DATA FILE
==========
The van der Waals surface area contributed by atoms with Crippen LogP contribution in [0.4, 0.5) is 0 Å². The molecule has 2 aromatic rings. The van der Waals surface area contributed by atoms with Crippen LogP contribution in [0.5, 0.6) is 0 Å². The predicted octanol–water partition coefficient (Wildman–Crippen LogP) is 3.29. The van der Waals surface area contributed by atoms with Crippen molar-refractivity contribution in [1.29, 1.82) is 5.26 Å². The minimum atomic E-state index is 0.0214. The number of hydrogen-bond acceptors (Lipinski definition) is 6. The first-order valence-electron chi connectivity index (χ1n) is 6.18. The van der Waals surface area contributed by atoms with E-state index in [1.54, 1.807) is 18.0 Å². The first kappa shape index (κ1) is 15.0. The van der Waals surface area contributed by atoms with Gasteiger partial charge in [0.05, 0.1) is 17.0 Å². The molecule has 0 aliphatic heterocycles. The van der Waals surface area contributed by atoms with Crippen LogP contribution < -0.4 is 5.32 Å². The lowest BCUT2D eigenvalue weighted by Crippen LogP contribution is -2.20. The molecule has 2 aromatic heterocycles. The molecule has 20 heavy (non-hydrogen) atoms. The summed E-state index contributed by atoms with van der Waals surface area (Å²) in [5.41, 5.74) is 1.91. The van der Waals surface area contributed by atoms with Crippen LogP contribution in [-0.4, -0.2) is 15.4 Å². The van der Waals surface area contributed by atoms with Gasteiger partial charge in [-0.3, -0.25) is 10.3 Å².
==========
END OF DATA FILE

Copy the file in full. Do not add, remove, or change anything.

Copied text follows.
The van der Waals surface area contributed by atoms with Crippen LogP contribution in [0.4, 0.5) is 0 Å². The molecule has 2 aromatic rings. The van der Waals surface area contributed by atoms with Crippen LogP contribution in [0.5, 0.6) is 0 Å². The predicted octanol–water partition coefficient (Wildman–Crippen LogP) is 3.29. The van der Waals surface area contributed by atoms with Crippen molar-refractivity contribution in [1.29, 1.82) is 5.26 Å². The minimum atomic E-state index is 0.0214. The number of hydrogen-bond acceptors (Lipinski definition) is 6. The first-order valence-electron chi connectivity index (χ1n) is 6.18. The van der Waals surface area contributed by atoms with E-state index in [1.54, 1.807) is 18.0 Å². The first kappa shape index (κ1) is 15.0. The van der Waals surface area contributed by atoms with Gasteiger partial charge in [0.05, 0.1) is 17.0 Å². The molecule has 0 aliphatic heterocycles. The van der Waals surface area contributed by atoms with Crippen LogP contribution < -0.4 is 5.32 Å². The lowest BCUT2D eigenvalue weighted by Crippen LogP contribution is -2.20. The molecule has 2 aromatic heterocycles. The molecule has 20 heavy (non-hydrogen) atoms. The summed E-state index contributed by atoms with van der Waals surface area (Å²) in [5.41, 5.74) is 1.91. The van der Waals surface area contributed by atoms with Crippen LogP contribution in [-0.4, -0.2) is 15.4 Å². The van der Waals surface area contributed by atoms with Gasteiger partial charge in [-0.3, -0.25) is 10.3 Å².